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A passel of new planets shows our solar system is very weird, and we don't know why
Well, this is very cool news indeed: Astronomers have released a new catalog of exoplanets—alien planets orbiting other stars— detected by the Kepler spacecraft, and the tally now totals 2335 verified planets, with 1700 more waiting to be confirmed. Of these, 30 are confirmed to be roughly Earth-sized and orbiting in their stars’ habitable zones, with 20 more awaiting confirmation!
That’s amazing. The new results add 219 new exoplanet candidates, 10 of which are Earth-ish.
Now, that’s the flashy news (which I’ll explain in a sec). But the more interesting scientific news is that they found a definite paucity of planets in a size range between about 1.5 and 2.5 times Earth’s diameter. Stars seem to love making planets up to about that size, then skip to about 2.5 times our size. Why? And why don’t we see planets like that in our solar system?
OK, before I get to that, let’s do the whole catch-you-up-with-what’s-what thing.
Kepler is a space-based observatory designed to stare at one spot in the sky that has about 150,000 stars in it. The idea is that if a star has planets, and the planet’s orbit is seen edge-on from Earth, then whenever the planet passes directly in front of the star we’ll see a dip in the star’s brightness. It’s like a mini-eclipse, called a transit.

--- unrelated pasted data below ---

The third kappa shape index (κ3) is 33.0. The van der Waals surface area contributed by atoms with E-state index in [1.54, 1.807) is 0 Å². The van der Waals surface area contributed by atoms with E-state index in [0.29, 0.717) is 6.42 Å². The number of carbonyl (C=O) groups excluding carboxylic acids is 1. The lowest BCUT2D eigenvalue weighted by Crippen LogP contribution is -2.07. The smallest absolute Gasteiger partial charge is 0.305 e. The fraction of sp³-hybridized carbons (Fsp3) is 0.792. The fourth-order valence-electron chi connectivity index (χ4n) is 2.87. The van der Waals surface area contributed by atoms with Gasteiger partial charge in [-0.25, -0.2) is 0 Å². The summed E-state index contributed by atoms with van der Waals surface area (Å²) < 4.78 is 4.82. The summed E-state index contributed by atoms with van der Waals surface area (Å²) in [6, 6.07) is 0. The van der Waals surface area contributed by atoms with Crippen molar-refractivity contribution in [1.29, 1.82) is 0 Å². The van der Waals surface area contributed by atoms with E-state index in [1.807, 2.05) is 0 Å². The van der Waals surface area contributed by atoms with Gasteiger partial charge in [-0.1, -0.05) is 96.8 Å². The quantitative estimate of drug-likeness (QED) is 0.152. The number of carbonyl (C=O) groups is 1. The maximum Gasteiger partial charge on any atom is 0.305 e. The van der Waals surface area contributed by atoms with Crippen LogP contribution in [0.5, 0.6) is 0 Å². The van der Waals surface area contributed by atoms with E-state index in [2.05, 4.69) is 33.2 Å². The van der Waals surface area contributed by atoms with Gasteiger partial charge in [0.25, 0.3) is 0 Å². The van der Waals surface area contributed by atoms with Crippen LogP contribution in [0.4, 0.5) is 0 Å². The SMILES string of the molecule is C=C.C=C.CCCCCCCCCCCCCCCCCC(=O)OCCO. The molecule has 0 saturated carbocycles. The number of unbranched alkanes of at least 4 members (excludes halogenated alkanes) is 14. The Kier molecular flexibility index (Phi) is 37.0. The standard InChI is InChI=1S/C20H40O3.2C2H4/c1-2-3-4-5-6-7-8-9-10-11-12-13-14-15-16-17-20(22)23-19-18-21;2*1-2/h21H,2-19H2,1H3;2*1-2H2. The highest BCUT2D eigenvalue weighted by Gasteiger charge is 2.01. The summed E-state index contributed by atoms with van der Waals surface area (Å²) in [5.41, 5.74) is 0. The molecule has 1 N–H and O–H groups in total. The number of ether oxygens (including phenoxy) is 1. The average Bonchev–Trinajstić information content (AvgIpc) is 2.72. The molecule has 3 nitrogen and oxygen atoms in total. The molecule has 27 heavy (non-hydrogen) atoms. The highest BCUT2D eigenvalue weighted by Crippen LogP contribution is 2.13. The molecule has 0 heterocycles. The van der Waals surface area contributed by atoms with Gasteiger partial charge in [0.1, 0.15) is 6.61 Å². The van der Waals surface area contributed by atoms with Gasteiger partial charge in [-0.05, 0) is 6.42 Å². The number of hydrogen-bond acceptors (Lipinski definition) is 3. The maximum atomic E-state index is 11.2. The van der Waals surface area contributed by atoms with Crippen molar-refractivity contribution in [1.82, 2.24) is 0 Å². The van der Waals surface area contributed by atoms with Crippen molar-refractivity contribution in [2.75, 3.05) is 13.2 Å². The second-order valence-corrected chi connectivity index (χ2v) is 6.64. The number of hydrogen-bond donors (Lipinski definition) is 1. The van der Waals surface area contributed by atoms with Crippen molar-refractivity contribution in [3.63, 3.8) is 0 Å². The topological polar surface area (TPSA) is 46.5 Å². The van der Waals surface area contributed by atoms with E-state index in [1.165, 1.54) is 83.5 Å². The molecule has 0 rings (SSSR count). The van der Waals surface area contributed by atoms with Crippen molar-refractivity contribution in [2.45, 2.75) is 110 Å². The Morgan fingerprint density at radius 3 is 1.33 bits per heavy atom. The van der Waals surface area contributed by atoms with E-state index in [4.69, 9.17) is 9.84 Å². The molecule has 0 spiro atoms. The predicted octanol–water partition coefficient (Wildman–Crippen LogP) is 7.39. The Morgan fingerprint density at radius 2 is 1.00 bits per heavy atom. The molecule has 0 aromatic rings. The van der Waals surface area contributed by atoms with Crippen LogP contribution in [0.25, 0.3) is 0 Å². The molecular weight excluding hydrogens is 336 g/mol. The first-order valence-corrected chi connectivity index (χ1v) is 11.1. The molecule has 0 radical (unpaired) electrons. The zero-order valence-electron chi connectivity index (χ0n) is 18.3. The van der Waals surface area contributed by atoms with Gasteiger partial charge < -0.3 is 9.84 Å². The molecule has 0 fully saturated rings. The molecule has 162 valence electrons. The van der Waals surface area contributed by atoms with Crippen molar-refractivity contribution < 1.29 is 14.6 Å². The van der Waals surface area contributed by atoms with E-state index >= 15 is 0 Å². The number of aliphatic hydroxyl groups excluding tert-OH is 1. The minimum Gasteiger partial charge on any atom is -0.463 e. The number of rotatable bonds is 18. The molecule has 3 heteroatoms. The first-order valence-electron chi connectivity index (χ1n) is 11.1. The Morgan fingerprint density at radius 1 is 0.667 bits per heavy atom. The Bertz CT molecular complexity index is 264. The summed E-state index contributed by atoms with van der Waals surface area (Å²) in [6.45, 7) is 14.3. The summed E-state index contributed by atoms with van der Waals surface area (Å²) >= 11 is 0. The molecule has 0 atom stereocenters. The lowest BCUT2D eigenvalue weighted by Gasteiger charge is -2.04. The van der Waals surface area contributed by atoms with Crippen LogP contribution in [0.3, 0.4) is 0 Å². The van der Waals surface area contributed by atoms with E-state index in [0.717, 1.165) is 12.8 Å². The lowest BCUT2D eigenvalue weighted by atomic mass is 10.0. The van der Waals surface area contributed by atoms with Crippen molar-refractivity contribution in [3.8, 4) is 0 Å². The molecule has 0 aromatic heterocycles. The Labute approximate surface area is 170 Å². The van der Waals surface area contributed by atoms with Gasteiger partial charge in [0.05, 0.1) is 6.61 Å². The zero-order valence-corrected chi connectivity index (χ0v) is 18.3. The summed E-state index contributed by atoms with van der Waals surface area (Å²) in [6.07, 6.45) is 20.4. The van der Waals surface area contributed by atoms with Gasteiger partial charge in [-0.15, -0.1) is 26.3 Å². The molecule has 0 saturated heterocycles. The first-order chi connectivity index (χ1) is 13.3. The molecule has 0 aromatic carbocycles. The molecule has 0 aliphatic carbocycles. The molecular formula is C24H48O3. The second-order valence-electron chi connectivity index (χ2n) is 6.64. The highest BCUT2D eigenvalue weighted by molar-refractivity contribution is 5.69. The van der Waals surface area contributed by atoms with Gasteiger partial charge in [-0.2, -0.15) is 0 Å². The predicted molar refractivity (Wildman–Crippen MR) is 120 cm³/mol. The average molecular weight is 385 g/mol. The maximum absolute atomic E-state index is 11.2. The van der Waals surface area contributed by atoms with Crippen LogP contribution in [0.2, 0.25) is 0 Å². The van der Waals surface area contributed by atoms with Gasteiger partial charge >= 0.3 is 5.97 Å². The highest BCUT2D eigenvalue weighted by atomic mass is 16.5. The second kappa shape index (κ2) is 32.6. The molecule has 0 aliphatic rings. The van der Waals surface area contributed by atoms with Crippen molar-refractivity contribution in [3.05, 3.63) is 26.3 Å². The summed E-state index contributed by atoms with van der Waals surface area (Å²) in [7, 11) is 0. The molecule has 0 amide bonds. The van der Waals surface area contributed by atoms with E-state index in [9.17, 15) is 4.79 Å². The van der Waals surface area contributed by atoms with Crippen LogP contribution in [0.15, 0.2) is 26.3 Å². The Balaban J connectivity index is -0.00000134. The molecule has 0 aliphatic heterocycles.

I explain all this in the exoplanets episode of Crash Course Astronomy:
It takes time to actually find planets, because you have to wait not just for a planet to transit, but for it to happen again, and then again a third time. One dip might be due to all sorts of issues, such as starspots (like sunspots, but on other stars), or other stars in the field of view influencing the brightness results. A second dip establishes what might be an exoplanet’s year (one dip, then another one a full orbit later), but the real confidence comes when a third one is seen after the second with a consistent timing (in other words, another exoplanet orbital period later). Then you can be confident you’ve found a planet.
Over time, catalogs have been released with current Kepler data, and this is the eighth such catalog. This new one encompasses the first four years of the mission, and the astronomers completely reprocessed all the data, including using new and more sophisticated techniques developed in the time since the first such release.